Lesson 7 Discussion The 4th Amendment has very specific application to automobiles.

The 4th Amendment has very specific application to automobiles.  Discuss a driver’s 4th Amendment rights when traveling in a vehicle.

When are police permitted to search the trunk of an automobile?  How is a search of a trunk different from a search of the passenger compartment?

 

You are required to post an initial discussion post, answering the entire discussion question or questions, in at least 200 words, no later than 11:59 p.m. Friday of the discussion week. Students must respond to the discussion posts of at least two of their classmates, no later than 11:59 p.m. Sunday of the discussion week. Responses should be at least 100 words.

All initial posts should reference the textbook, Criminal Law & Procedure, and, at least one outside source. All sources must be cited using APA guidelines. Posts received after 11:59 p.m. Sunday of the discussion week, will not be accepted.

Characteristics of Abusers

Characteristics of Abusers

 Perpetrators of domestic and family violence vary in age and from any ethnicity, religion, socio-economic, and demographic backgrounds. They can live in any geographic region or occupy any profession. While abusers can be of any gender, a majority of them are males (Chung & Bagshaw, 2000). To respond to domestic and family violence properly, it is essential to understand the tactics that perpetrators use to hurt and coerce their victims and those they use to control their victims. Domestic violence perpetrators are in control of such behaviors and are ultimately the ones who are able to change the situation. Abusers are good at hiding the violence and present themselves publicly as loving, kind, likable and charming, but in private they are violent, cruel manipulative and undermining.

Intent and Choice

Domestic violence perpetrators make decisions and are responsible for the use of violence. This can be shown by the fact that they almost never use violence indiscriminately (Fact Sheet 3, 2013). Most abusers are not violent in their workplace, communities or social networks; they are selective about when, where and how they use violence. For example:

  • An abuser threatens to use future violence if the victim does not do what he wants.
  • An abuser may immediately change his behavior from being violent to being pleasant when he was in the middle of an abusive episode, and the phone rings or someone comes into the house.
  • An abuser chooses where and when he will be abusive, for instance, they may wait to humiliate their victim in front of family or friends or may wait and attack their victim privately at home.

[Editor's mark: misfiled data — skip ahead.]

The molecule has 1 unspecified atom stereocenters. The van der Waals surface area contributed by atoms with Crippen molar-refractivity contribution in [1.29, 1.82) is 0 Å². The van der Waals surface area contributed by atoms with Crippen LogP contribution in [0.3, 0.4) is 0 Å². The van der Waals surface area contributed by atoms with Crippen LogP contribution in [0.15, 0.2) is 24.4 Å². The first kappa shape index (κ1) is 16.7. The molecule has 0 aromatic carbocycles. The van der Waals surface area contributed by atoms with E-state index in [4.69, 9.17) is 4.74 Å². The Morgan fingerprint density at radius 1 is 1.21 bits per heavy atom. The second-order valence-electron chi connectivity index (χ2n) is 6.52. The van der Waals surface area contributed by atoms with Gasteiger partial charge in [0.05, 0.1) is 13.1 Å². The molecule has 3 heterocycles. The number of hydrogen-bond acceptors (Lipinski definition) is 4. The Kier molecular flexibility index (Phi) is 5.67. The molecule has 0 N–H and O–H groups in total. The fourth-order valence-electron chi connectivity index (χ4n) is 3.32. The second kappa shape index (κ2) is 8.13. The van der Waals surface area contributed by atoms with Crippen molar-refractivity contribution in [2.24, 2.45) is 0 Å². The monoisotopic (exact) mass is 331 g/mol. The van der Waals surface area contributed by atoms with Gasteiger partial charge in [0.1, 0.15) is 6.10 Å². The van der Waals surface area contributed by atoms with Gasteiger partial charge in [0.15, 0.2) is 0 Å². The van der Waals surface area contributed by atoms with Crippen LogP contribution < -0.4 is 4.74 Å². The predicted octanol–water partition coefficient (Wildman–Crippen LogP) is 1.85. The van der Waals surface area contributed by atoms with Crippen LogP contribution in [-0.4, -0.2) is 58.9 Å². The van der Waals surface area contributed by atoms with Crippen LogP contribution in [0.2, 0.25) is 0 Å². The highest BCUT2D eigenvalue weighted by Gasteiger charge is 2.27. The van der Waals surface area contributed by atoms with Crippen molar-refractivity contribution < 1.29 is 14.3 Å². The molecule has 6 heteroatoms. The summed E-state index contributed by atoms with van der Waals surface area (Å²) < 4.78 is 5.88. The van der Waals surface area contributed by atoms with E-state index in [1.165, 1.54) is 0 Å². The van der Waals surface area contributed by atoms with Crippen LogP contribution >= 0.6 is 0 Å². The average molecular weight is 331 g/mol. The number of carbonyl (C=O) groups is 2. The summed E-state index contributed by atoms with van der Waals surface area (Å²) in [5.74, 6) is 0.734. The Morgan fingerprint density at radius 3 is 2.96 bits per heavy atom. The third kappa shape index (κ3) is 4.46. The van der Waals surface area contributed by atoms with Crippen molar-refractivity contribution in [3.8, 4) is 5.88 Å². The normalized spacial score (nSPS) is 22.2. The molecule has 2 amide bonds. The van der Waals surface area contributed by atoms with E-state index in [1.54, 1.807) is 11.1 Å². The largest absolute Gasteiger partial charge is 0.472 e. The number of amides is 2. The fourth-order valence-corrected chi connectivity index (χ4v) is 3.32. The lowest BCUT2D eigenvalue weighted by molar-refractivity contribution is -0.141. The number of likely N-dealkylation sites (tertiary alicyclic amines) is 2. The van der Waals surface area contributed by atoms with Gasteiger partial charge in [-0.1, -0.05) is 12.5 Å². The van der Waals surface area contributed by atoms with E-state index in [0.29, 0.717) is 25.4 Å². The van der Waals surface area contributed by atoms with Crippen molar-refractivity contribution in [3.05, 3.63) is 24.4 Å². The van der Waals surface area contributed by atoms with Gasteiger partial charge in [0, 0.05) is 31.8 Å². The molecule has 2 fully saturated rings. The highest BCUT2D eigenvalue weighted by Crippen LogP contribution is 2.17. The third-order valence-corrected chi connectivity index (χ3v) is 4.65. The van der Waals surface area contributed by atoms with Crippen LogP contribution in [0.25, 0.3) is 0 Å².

• An abuser makes careful decisions about the amount, type and where to carry out abuse, for instance causing injury to their victims in areas that are covered by clothes.

Understanding that abusers use planned, and deliberate force is vital when trying to engage and hold them accountable.

Perpetrators as Fathers

Fathers who perpetrate domestic violence are associated with particular characteristics. It is likely that they will use physical discipline and controlling behaviors to display anger to their children. They have a poor developmental understanding of appropriate behaviors children have at different stages and ages, and unrealistic expectations. The sense of entitlement underpins most of these parenting techniques. To these men, the role of a father is central to their identity and is a significant motivator for change. It is however important not to idealize fatherhood to men who are violence perpetrators. In most cases, these men have entitlement thinking in their attitudes, and most often than not, they see their child as their possession or investment, or as a person who should love them unconditionally (Fact Sheet 3, 2013).

It is not common for abusers who use violence to realize that violence towards their partner is also an abuse to their child. As a result, they are unable to understand or see its impact on the child. An abuser might be able to express love to his child; it should, however, be noted that this should not be mistaken for empathy for their child’s experiences and needs. The men who perpetrate violence prioritize their needs when relating to their partners; they relate to their children the same way (Fact Sheet 3, 2013). When children fail to comply with their expectations they can feel justified to use violence against them or to neglect basic care.